Qualcomm Confirmed to Officially Resume Trade with Huawei

Image for Representation

Image for Representation

In August, President Trump's administration granted Huawei a 90-day extension on its temporary trade license, to continue its trade with US companies.

Ever since the Trump administration blacklisted Huawei, some of its key partners including Qualcomm, have found it difficult to have flexible trade. While there has been a buzz around the US semiconductor giant being in talks to resume the trade, Qualcomm CEO Steve Mollenkopf finally confirmed on Monday, September 23, that the company has resumed trade with Huawei.

While Mollenkopf didn’t say what kind of products Qualcomm is currently selling to Huawei, he said that the company is looking to secure a long-term supply deal with the Chinese tech company. The suspension on trade was put back in May when the US had argued that Huawei posed a national security threat due to its alleged close relations with the Chinese government. It had also made it necessary for US businesses to require a government license to sell products or provide services to the Chinese company.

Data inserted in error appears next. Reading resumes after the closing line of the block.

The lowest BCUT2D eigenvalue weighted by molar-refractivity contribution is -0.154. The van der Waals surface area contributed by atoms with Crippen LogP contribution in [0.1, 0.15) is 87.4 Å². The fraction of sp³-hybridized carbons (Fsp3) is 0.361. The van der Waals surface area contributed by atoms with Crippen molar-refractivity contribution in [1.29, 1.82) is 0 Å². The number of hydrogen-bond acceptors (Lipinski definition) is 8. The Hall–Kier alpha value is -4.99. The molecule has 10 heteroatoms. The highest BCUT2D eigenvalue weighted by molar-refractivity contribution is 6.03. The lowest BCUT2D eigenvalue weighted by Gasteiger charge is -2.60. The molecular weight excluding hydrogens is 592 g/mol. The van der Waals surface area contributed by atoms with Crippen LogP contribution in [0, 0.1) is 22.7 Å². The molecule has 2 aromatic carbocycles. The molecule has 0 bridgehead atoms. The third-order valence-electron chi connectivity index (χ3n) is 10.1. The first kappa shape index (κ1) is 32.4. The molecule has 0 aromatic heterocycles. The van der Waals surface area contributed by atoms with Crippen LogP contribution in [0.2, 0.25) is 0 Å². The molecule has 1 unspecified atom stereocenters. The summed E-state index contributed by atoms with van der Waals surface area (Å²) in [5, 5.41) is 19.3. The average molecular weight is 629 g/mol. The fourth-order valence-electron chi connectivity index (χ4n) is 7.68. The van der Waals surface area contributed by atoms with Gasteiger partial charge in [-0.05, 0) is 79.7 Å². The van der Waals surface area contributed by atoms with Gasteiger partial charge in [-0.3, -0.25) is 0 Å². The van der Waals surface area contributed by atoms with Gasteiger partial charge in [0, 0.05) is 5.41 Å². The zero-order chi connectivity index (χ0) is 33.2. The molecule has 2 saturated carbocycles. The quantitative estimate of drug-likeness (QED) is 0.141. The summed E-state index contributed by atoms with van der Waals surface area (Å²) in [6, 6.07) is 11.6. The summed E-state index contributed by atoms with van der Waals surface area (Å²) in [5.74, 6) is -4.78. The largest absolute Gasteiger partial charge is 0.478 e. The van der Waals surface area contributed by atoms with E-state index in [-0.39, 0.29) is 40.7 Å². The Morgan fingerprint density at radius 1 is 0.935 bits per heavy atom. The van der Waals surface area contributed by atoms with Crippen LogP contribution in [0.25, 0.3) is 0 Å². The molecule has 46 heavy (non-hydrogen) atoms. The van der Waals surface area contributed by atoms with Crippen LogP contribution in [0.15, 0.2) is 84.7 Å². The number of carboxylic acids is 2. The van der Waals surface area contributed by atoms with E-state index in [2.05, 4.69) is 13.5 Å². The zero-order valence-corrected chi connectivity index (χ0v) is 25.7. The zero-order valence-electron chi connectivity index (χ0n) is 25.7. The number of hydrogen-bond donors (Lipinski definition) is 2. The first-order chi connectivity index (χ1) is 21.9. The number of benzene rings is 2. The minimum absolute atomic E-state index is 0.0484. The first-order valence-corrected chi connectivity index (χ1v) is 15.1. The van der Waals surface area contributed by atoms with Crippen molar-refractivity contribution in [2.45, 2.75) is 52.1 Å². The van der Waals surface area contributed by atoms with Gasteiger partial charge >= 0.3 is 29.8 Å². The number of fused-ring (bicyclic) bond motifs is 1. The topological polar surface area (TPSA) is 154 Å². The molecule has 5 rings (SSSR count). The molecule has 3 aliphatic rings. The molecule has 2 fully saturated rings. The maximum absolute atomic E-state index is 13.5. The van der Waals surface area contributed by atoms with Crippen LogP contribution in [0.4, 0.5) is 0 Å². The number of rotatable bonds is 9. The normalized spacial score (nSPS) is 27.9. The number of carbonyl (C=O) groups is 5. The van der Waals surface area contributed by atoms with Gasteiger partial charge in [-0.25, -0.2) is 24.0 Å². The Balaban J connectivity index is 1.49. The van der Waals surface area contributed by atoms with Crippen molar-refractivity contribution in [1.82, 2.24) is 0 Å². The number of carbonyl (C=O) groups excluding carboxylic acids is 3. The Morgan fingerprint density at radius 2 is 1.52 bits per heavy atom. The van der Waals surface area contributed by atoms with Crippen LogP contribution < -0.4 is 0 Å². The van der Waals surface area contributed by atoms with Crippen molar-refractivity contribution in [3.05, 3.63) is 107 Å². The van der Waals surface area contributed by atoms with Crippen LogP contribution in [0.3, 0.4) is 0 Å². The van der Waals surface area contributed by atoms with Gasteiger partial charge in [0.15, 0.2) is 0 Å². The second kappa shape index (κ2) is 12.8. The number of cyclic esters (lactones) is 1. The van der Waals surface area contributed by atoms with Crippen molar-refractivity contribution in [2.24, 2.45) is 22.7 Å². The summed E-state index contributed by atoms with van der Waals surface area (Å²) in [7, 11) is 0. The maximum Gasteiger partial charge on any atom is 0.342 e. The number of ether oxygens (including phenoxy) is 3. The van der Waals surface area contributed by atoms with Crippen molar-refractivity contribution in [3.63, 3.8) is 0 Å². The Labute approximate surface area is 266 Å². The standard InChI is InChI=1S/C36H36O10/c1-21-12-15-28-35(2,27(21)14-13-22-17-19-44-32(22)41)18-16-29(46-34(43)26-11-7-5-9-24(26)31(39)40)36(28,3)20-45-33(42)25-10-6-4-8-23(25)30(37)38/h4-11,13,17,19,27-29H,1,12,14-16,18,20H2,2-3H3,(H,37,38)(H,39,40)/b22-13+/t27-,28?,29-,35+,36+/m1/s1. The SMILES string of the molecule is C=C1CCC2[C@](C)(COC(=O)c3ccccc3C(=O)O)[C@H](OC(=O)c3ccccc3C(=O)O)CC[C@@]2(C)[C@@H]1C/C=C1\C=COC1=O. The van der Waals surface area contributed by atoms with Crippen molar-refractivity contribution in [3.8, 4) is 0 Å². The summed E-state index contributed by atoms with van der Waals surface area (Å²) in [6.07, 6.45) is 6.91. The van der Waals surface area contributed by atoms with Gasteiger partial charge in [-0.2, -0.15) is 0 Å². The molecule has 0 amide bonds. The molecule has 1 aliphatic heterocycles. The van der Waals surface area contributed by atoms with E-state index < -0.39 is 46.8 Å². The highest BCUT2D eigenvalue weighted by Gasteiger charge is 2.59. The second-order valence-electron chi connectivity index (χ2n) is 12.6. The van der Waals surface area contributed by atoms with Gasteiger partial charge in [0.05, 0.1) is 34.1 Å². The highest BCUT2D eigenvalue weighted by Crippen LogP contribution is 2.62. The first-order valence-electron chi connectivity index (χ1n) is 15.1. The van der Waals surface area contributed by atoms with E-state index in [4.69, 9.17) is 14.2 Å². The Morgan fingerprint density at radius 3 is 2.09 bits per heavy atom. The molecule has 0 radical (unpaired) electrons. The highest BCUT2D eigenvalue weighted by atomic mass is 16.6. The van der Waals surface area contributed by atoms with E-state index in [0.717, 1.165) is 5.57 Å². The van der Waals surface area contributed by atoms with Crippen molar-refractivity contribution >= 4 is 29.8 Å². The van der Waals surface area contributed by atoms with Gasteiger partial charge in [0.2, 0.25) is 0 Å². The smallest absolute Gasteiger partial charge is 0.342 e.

Later in July, the US Department announced that the commerce between US and Huawei will begin only after issuing special licenses to companies. In August, Huawei was granted a new 90-day extension to its temporary trade license, to continue its trade with US companies. According to Commerce Secretary Wilbur Ross, more than 50 companies applied to secure special licenses to distribute to Huawei in the past three months.

Earlier this month, the Semiconductor Industry Association, a trade association in the US, sent a letter to US President Donald Trump to ease the ban on sales to the Chinese tech giant. While Huawei has started producing its own chipsets, it still relies widely on Qualcomm and other tech majors on the country.

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